Abstraction and mass culture: Chaplin’s reception and the international language of film

Ori Levin*

*Corresponding author for this work

Research output: Contribution to journalArticlepeer-review


Among the historical writings that address the concept of ‘Visual Esperanto’, numerous texts have focused on Chaplin’s films and the character he portrayed: the tramp. The tramp has become emblematic of the international language of film. It maybe that this emblem’s ubiquity has lent it a commonsensical armor that has averted critical questions, as no research has focused on this central topic. Yet the fact that the tramp has come to symbolize universality and the international language of film raises questions: Chaplin’s tramp has been repeatedly linked to migration and foreignness. Siegfried Kracauer, for example, regarded him as the personification of the outcast, the pariah. The image of the other, the stranger, is often used to delineate the social body from the outside, i.e. the group defines itself in contrast to the outcast. Therefore, the question arises as to how the character of the stranger helped define the boundaries of universality, not from without, but precisely from within? Through an examination of writings from the silent era and the years of transition to sound film, this paper will trace the paradox that lies at the heart of the concept of the universality of ‘Visual Esperanto’. An analysis of the tramp’s character traits against the backdrop of the formation of the Hollywood star system will shed new light on the deep connections between the esthetics of abstraction and the historical role of the masses at the beginning of the twentieth century.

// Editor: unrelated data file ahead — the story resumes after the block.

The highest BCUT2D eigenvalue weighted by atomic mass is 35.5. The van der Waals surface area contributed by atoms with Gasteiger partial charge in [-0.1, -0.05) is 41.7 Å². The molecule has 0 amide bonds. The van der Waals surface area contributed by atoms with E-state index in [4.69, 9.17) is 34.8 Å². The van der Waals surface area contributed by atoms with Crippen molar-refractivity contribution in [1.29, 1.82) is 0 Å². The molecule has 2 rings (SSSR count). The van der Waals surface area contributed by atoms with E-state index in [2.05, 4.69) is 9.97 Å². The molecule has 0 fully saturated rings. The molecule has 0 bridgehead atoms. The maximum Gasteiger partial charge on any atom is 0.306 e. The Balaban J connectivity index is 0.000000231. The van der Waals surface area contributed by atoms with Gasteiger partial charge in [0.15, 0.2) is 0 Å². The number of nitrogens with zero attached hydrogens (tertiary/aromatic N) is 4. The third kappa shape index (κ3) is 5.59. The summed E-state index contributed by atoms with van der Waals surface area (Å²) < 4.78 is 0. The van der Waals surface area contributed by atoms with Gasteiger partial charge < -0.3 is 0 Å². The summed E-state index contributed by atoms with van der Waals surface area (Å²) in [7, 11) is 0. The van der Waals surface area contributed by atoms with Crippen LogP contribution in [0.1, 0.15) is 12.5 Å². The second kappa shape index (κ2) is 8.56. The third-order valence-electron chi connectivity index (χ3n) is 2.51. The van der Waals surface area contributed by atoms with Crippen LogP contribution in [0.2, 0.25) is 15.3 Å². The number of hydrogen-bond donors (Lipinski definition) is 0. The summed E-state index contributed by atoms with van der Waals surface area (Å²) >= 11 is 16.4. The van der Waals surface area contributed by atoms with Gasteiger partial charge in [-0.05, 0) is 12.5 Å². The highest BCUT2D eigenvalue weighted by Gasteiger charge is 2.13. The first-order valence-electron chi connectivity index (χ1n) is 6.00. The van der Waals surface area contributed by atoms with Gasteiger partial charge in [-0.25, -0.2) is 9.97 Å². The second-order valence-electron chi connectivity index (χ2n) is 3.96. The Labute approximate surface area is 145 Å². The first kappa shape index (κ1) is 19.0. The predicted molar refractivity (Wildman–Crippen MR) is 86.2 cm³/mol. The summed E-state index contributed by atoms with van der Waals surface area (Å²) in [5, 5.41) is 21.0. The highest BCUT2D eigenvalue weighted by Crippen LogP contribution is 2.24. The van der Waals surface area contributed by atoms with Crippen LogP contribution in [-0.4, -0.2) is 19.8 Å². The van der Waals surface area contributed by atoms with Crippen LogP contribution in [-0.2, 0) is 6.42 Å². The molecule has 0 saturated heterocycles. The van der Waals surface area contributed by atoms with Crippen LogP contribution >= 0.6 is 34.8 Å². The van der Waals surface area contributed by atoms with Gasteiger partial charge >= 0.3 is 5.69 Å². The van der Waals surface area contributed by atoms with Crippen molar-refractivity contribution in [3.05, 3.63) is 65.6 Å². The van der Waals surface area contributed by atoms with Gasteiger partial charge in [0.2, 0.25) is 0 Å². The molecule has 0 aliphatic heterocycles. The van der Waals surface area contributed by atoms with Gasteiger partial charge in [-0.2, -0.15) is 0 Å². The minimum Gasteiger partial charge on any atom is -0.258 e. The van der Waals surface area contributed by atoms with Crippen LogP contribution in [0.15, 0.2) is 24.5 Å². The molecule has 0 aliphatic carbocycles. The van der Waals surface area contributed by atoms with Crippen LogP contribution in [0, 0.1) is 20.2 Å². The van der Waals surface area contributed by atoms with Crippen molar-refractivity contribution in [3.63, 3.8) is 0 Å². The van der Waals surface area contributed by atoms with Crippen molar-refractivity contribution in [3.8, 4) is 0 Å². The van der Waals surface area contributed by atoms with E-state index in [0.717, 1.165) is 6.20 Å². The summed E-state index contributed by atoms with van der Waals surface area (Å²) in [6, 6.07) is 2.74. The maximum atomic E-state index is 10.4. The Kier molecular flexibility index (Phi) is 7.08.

Original languageEnglish
Pages (from-to)24-38
Number of pages15
JournalEarly Popular Visual Culture
Issue number1
StatePublished - 2 Jan 2018


  • Chaplin
  • Visual Esperanto
  • abstraction
  • reception studies
  • universality
  • vernacular modernism


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